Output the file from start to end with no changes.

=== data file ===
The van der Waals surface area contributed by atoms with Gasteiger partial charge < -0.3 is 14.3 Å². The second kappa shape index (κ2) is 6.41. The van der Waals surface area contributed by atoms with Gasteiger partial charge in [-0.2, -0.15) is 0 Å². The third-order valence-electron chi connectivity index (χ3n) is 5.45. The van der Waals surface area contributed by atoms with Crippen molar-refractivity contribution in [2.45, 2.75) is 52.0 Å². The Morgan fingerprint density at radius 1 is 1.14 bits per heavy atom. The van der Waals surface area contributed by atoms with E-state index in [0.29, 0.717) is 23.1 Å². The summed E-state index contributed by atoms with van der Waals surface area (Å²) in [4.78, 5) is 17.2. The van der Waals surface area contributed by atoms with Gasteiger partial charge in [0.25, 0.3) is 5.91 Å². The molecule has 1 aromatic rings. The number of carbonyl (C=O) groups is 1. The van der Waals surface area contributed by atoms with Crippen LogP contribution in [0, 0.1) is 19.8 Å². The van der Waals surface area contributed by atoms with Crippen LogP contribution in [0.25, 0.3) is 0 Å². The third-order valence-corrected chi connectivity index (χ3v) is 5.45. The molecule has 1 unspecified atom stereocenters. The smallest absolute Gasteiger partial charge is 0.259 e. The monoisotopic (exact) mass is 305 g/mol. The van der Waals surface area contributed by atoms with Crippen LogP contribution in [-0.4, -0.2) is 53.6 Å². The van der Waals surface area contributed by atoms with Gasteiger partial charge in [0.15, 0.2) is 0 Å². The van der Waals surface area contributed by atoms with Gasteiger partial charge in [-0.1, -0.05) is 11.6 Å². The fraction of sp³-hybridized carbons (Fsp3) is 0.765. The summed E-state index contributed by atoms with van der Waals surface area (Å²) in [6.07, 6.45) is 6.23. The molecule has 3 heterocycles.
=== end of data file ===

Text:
The van der Waals surface area contributed by atoms with Gasteiger partial charge < -0.3 is 14.3 Å². The second kappa shape index (κ2) is 6.41. The van der Waals surface area contributed by atoms with Gasteiger partial charge in [-0.2, -0.15) is 0 Å². The third-order valence-electron chi connectivity index (χ3n) is 5.45. The van der Waals surface area contributed by atoms with Crippen molar-refractivity contribution in [2.45, 2.75) is 52.0 Å². The Morgan fingerprint density at radius 1 is 1.14 bits per heavy atom. The van der Waals surface area contributed by atoms with E-state index in [0.29, 0.717) is 23.1 Å². The summed E-state index contributed by atoms with van der Waals surface area (Å²) in [4.78, 5) is 17.2. The van der Waals surface area contributed by atoms with Gasteiger partial charge in [0.25, 0.3) is 5.91 Å². The molecule has 1 aromatic rings. The number of carbonyl (C=O) groups is 1. The van der Waals surface area contributed by atoms with Crippen LogP contribution in [0, 0.1) is 19.8 Å². The van der Waals surface area contributed by atoms with Crippen LogP contribution in [0.25, 0.3) is 0 Å². The third-order valence-corrected chi connectivity index (χ3v) is 5.45. The molecule has 1 unspecified atom stereocenters. The smallest absolute Gasteiger partial charge is 0.259 e. The monoisotopic (exact) mass is 305 g/mol. The van der Waals surface area contributed by atoms with Crippen LogP contribution in [-0.4, -0.2) is 53.6 Å². The van der Waals surface area contributed by atoms with Gasteiger partial charge in [0.15, 0.2) is 0 Å². The van der Waals surface area contributed by atoms with Gasteiger partial charge in [-0.1, -0.05) is 11.6 Å². The fraction of sp³-hybridized carbons (Fsp3) is 0.765. The summed E-state index contributed by atoms with van der Waals surface area (Å²) in [6.07, 6.45) is 6.23. The molecule has 3 heterocycles.